(The ACA route runs you on a service road right next to I-15 most of the way - meh.)

Pic - US 89 Heading into Dupuyer

Offline sbwaxman

Re: Northern Tier Map 3
« Reply #4 on: February 10, 2022, 03:21:46 pm »
Thank you, jamawani--this is enormously helpful. And thanks for the tip on US 89!

Offline CMajernik

Re: Northern Tier Map 3
« Reply #5 on: February 11, 2022, 02:18:39 pm »
Here is what we told folks as to why we rerouted the original route on U.S. 2:
"Due to safety, a major reroute occurred in late spring 2020 on the Northern Tier Section 3 in Montana. We began receiving more reports about increasing amounts of high-speed traffic, and little to no shoulders on U.S. 2, the “Hi-Line.” The new route aligns with the Lewis & Clark Trail to the south of U.S. 2, and goes from Cut Bank to Circle for 406 miles."

For 2022 there is a reason why you might want to stay on U.S. 2. There is major road construction on SR 200. Crews will return early spring 2022 to finish work on the Little Dry Creek - East segment, and start the second construction phase, Junction 462 East & West. Junction 462 East & West includes reconstructing approximately 9.5 miles of SR 200, from 17 miles east of Jordan to just east of the Little Dry Creek Bridge (on map 45). As far as we know, the contractor hasn't made any accommodations for bicyclists, so we recommend asking a pickup truck driver if you can get a ride by putting your bike in the pickup bed.
Carla Majernik
Routes and Mapping Program Director

Adventure Cycling Association
Inspiring people of all ages to travel by bicycle.
800/755-2453, 406/721-1776 x218, 406/721-8754 fax

Follow Routes & Mapping on Twitter: @acaroutes

Offline sbwaxman

Re: Northern Tier Map 3
« Reply #6 on: February 11, 2022, 03:31:56 pm »
Carla, this is great to know--thank you. What a treat to know about major construction ahead of time!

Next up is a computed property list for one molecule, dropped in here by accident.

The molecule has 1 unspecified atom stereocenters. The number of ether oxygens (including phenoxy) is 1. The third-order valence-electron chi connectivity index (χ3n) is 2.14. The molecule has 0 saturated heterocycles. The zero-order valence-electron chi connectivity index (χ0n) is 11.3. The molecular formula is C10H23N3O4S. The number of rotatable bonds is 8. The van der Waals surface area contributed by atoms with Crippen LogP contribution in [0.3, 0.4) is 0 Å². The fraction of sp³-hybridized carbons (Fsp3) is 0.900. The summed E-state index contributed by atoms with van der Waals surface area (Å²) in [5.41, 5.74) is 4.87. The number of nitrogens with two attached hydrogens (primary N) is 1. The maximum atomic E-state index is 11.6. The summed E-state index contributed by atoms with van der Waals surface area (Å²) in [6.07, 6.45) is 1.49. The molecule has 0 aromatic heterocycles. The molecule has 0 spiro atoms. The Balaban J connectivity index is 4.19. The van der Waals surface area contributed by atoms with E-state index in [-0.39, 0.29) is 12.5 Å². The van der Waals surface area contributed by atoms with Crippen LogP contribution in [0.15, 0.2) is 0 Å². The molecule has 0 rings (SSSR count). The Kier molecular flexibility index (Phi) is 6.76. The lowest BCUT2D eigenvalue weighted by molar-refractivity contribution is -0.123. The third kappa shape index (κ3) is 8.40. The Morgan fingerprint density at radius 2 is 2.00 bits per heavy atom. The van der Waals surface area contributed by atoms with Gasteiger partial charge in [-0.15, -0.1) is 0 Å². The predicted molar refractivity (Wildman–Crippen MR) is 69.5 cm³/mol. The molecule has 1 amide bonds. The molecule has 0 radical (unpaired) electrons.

Offline KF8MO

Re: Northern Tier Map 3
« Reply #7 on: February 11, 2022, 05:43:12 pm »
My wife and I plan to ride this section of the Northern Tier on our tandem in August this year. Is it possible to get the old maps (esp the Bicycle Navigator version) in case the SR 200 section is not good this summer?

Offline sbwaxman

Re: Northern Tier Map 3
« Reply #8 on: June 30, 2022, 10:12:56 pm »
Hello! Just wanted to let folks know that I did take 2, and it was totally acceptable. Reasonable traffic mostly after Browning and variable shoulder leaning toward good.

Offline Buddy_Hall

Re: Northern Tier Map 3
« Reply #9 on: August 19, 2022, 03:08:47 pm »
I rode the Northern Tier in 2021 going E to W, and I followed the "new" (southern) route.  I was still debating which route to take when I reached Circle, MT, but I met a cyclist there who had ridden the northern route a few years earlier and he had just taken the southern route.  Each time he was on a tandem with one of his daughters on the back.  He said that he would take the southern route "7 days a week."  He indicated that he thought it was a safer and "better" route for him to take with his daughters - his concern was safety.   So I took the currently published ACA route.  I encountered the large construction project mentioned in an earlier post, and was able to bike through it.  My journal has videos each day of the travel, so you may want to use it to see what the actual travel is like on that route (including the construction zone).  I'm sure you will be fine either way.  It's the High Plains, and it's challenging to cycle across however you go. Best of luck,

Buddy Hall